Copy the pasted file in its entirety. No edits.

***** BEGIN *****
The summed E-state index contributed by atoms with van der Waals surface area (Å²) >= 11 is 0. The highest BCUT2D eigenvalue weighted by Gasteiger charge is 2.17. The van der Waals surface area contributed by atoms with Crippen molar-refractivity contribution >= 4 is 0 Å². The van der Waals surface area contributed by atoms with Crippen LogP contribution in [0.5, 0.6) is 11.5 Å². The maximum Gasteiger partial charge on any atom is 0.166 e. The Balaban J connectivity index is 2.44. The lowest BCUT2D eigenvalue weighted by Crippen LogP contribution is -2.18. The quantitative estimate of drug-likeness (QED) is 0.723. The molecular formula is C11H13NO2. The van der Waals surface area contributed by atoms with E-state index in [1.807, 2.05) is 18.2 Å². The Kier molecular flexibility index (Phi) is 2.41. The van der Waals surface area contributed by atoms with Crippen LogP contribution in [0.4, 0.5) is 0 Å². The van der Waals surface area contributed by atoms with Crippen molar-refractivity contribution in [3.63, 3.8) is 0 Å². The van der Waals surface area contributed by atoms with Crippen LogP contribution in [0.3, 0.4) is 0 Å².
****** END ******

The summed E-state index contributed by atoms with van der Waals surface area (Å²) >= 11 is 0. The highest BCUT2D eigenvalue weighted by Gasteiger charge is 2.17. The van der Waals surface area contributed by atoms with Crippen molar-refractivity contribution >= 4 is 0 Å². The van der Waals surface area contributed by atoms with Crippen LogP contribution in [0.5, 0.6) is 11.5 Å². The maximum Gasteiger partial charge on any atom is 0.166 e. The Balaban J connectivity index is 2.44. The lowest BCUT2D eigenvalue weighted by Crippen LogP contribution is -2.18. The quantitative estimate of drug-likeness (QED) is 0.723. The molecular formula is C11H13NO2. The van der Waals surface area contributed by atoms with E-state index in [1.807, 2.05) is 18.2 Å². The Kier molecular flexibility index (Phi) is 2.41. The van der Waals surface area contributed by atoms with Crippen LogP contribution in [0.4, 0.5) is 0 Å². The van der Waals surface area contributed by atoms with Crippen molar-refractivity contribution in [3.63, 3.8) is 0 Å². The van der Waals surface area contributed by atoms with Crippen LogP contribution in [0.3, 0.4) is 0 Å².